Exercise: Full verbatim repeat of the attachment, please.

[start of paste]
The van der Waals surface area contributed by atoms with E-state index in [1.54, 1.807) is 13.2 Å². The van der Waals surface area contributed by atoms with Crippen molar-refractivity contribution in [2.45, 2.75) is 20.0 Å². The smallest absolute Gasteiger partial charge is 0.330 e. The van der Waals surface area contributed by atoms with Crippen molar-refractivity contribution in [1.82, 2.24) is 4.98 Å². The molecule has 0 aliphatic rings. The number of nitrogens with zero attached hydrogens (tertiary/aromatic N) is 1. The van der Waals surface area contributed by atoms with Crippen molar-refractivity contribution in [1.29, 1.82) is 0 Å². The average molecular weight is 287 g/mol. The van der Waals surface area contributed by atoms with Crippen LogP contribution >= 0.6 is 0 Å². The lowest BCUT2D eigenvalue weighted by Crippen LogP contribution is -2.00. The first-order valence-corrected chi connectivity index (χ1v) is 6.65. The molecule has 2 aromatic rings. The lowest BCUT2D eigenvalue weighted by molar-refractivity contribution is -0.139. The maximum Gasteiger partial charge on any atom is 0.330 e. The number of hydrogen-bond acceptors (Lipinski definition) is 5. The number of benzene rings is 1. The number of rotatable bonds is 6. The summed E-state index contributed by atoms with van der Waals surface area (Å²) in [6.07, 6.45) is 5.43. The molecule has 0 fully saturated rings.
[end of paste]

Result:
The van der Waals surface area contributed by atoms with E-state index in [1.54, 1.807) is 13.2 Å². The van der Waals surface area contributed by atoms with Crippen molar-refractivity contribution in [2.45, 2.75) is 20.0 Å². The smallest absolute Gasteiger partial charge is 0.330 e. The van der Waals surface area contributed by atoms with Crippen molar-refractivity contribution in [1.82, 2.24) is 4.98 Å². The molecule has 0 aliphatic rings. The number of nitrogens with zero attached hydrogens (tertiary/aromatic N) is 1. The van der Waals surface area contributed by atoms with Crippen molar-refractivity contribution in [1.29, 1.82) is 0 Å². The average molecular weight is 287 g/mol. The van der Waals surface area contributed by atoms with Crippen LogP contribution >= 0.6 is 0 Å². The lowest BCUT2D eigenvalue weighted by Crippen LogP contribution is -2.00. The first-order valence-corrected chi connectivity index (χ1v) is 6.65. The molecule has 2 aromatic rings. The lowest BCUT2D eigenvalue weighted by molar-refractivity contribution is -0.139. The maximum Gasteiger partial charge on any atom is 0.330 e. The number of hydrogen-bond acceptors (Lipinski definition) is 5. The number of benzene rings is 1. The number of rotatable bonds is 6. The summed E-state index contributed by atoms with van der Waals surface area (Å²) in [6.07, 6.45) is 5.43. The molecule has 0 fully saturated rings.